The ‘I do’ narrative (in which she marries Mark) made me extremely uncomfortable. I won’t go into detail as to why but it is not an easy story to read, especially in the beginning. For a little tease… ‘He not only treated her as if she were stupid, but genuinely believed she was’. That’s not to say there aren’t flashes of happiness – such as the love she has for her four children and the fact that she becomes close to her mother for the first time, but they are few and far between.

The ‘Mark’ story is made all the more uncomfortable because of its dramatic contrast with the wonderfully idyllic ‘I don’t’ narrative, in which she turns Mark down. In this version of the story Patricia falls in love with Italy, becomes financially independent, moves into her own flat and has lots of parties and friends. She publishes a series of travel books, buys a house in Florence and falls in love with a woman, Bee, who becomes the love of her life and with whom she has three children.

Jo Walton clearly knows Italy. Her descriptions are completely delicious and along with Pat and Bee, I absolutely revelled in the art, the architecture, the scenery and the food.

In both narratives, Pat’s story is interspersed with flashes of historical fact – but also fiction, which are absolutely fascinating. For example, we read of Pat struggling to get a mortgage in the 1950’s as a single woman; of her liberation from Mark and childbirth with the introduction of the contraceptive pill in 1961 but also of ‘Prince Charles and Princess Camilla’ and of couples getting married on the moon.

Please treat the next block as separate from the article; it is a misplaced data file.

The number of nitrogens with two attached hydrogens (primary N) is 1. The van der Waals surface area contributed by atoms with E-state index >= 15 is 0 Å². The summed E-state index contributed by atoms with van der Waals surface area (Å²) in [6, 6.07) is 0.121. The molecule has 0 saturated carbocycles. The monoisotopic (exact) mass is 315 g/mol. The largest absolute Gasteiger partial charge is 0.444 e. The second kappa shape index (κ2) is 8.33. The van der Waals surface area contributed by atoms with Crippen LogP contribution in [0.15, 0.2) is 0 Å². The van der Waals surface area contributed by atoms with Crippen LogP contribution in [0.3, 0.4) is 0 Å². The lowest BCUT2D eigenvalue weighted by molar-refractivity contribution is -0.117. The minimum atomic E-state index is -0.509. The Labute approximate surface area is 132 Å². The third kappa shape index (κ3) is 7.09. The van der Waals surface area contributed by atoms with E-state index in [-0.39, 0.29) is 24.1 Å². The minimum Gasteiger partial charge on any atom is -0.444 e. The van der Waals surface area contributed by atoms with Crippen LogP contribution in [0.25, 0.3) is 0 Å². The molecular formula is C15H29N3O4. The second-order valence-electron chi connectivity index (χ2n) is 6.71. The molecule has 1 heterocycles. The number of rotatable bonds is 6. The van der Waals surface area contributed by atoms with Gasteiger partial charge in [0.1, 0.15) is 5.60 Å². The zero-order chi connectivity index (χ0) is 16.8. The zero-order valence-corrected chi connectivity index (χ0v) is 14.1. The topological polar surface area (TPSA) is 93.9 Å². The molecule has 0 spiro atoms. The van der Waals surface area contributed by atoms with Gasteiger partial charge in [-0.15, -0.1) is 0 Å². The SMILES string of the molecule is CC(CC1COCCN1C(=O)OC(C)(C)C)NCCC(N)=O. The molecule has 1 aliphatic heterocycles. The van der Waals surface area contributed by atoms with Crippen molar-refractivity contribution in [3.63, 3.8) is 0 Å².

In one narrative we are in a world where John F. Kennedy was killed by a bomb in 1963, and in the other, transported to a world where Kennedy chose not to run in 1964 after an escalated Cuban Missile Crisis led to the nuclear obliteration of Miami and Kiev. In one, by 1985, AIDS and leukaemia could be cured. In the other, Pat loses a son to AIDS.

The novel explores issues of identity, love, death, grief, women’s liberation, motherhood, homosexuality, adultery, friendship, senility and independence to name but a few. I have absolutely no idea how Jo Walton has crammed so much in whilst still ensuring the writing remains completely believable, entirely beautiful and yet an easy read. I was with Pat every step of the way, in both narratives, and felt rather bereft when I had to say goodbye. It’s such a long, long time since a book has bought tears to my eyes.

To some extent the novel questions just how much our actions can actually change outcomes – and the way it does so is completely fascinating. It also explores the possible trade-off between personal happiness and the greater good. There are so many little overlaps and parallels between the two stories – certain characters that make an appearance in both for example, that I’m certain I’ve missed loads on a first reading.

I found this a completely fascinating, rich and enthralling read. I’m off to check out Jo Walton’s backlist so will leave you with a thought from Pat: ‘You’ve got no idea of the battles we’ve already won, especially when you’re busy looking ahead to the battles we still have to fight’. Just perfect.


Well worth the £5.99 Kindle price: My Real Children